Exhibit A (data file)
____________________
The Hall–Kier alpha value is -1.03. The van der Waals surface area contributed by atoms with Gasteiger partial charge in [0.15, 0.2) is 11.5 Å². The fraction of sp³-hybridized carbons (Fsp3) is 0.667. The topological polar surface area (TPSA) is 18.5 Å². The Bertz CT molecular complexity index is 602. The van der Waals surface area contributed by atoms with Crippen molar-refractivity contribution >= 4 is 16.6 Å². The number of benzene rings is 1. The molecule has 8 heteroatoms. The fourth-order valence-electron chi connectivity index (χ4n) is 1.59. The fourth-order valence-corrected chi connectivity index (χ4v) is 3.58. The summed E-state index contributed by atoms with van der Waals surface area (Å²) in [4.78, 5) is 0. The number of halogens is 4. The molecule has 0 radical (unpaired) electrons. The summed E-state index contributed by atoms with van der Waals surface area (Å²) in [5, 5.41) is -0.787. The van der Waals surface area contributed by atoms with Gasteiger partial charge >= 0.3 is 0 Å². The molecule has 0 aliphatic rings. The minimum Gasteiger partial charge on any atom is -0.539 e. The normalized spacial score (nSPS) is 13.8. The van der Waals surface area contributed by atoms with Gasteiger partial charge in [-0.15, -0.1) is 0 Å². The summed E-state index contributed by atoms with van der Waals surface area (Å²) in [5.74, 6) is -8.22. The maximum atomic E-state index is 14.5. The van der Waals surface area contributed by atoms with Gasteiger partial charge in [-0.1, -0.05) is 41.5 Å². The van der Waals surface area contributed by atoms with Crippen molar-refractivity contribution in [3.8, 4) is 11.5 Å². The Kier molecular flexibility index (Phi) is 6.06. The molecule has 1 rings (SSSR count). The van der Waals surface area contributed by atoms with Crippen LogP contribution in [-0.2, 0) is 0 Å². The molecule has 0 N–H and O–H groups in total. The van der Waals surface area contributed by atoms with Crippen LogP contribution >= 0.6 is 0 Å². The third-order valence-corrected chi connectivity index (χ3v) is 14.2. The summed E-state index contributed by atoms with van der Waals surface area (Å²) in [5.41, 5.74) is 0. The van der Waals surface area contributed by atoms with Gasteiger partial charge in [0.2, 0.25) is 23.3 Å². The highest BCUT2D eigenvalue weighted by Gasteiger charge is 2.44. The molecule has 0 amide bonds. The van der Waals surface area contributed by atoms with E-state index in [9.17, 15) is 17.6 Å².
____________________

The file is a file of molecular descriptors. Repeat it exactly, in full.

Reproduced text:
The Hall–Kier alpha value is -1.03. The van der Waals surface area contributed by atoms with Gasteiger partial charge in [0.15, 0.2) is 11.5 Å². The fraction of sp³-hybridized carbons (Fsp3) is 0.667. The topological polar surface area (TPSA) is 18.5 Å². The Bertz CT molecular complexity index is 602. The van der Waals surface area contributed by atoms with Crippen molar-refractivity contribution >= 4 is 16.6 Å². The number of benzene rings is 1. The molecule has 8 heteroatoms. The fourth-order valence-electron chi connectivity index (χ4n) is 1.59. The fourth-order valence-corrected chi connectivity index (χ4v) is 3.58. The summed E-state index contributed by atoms with van der Waals surface area (Å²) in [4.78, 5) is 0. The number of halogens is 4. The molecule has 0 radical (unpaired) electrons. The summed E-state index contributed by atoms with van der Waals surface area (Å²) in [5, 5.41) is -0.787. The van der Waals surface area contributed by atoms with Gasteiger partial charge >= 0.3 is 0 Å². The molecule has 0 aliphatic rings. The minimum Gasteiger partial charge on any atom is -0.539 e. The normalized spacial score (nSPS) is 13.8. The van der Waals surface area contributed by atoms with Gasteiger partial charge in [-0.15, -0.1) is 0 Å². The summed E-state index contributed by atoms with van der Waals surface area (Å²) in [5.74, 6) is -8.22. The maximum atomic E-state index is 14.5. The van der Waals surface area contributed by atoms with Gasteiger partial charge in [-0.1, -0.05) is 41.5 Å². The van der Waals surface area contributed by atoms with Crippen molar-refractivity contribution in [3.8, 4) is 11.5 Å². The Kier molecular flexibility index (Phi) is 6.06. The molecule has 1 rings (SSSR count). The van der Waals surface area contributed by atoms with Crippen LogP contribution in [-0.2, 0) is 0 Å². The molecule has 0 N–H and O–H groups in total. The van der Waals surface area contributed by atoms with Crippen LogP contribution >= 0.6 is 0 Å². The third-order valence-corrected chi connectivity index (χ3v) is 14.2. The summed E-state index contributed by atoms with van der Waals surface area (Å²) in [5.41, 5.74) is 0. The van der Waals surface area contributed by atoms with Gasteiger partial charge in [0.2, 0.25) is 23.3 Å². The highest BCUT2D eigenvalue weighted by Gasteiger charge is 2.44. The molecule has 0 amide bonds. The van der Waals surface area contributed by atoms with E-state index in [9.17, 15) is 17.6 Å².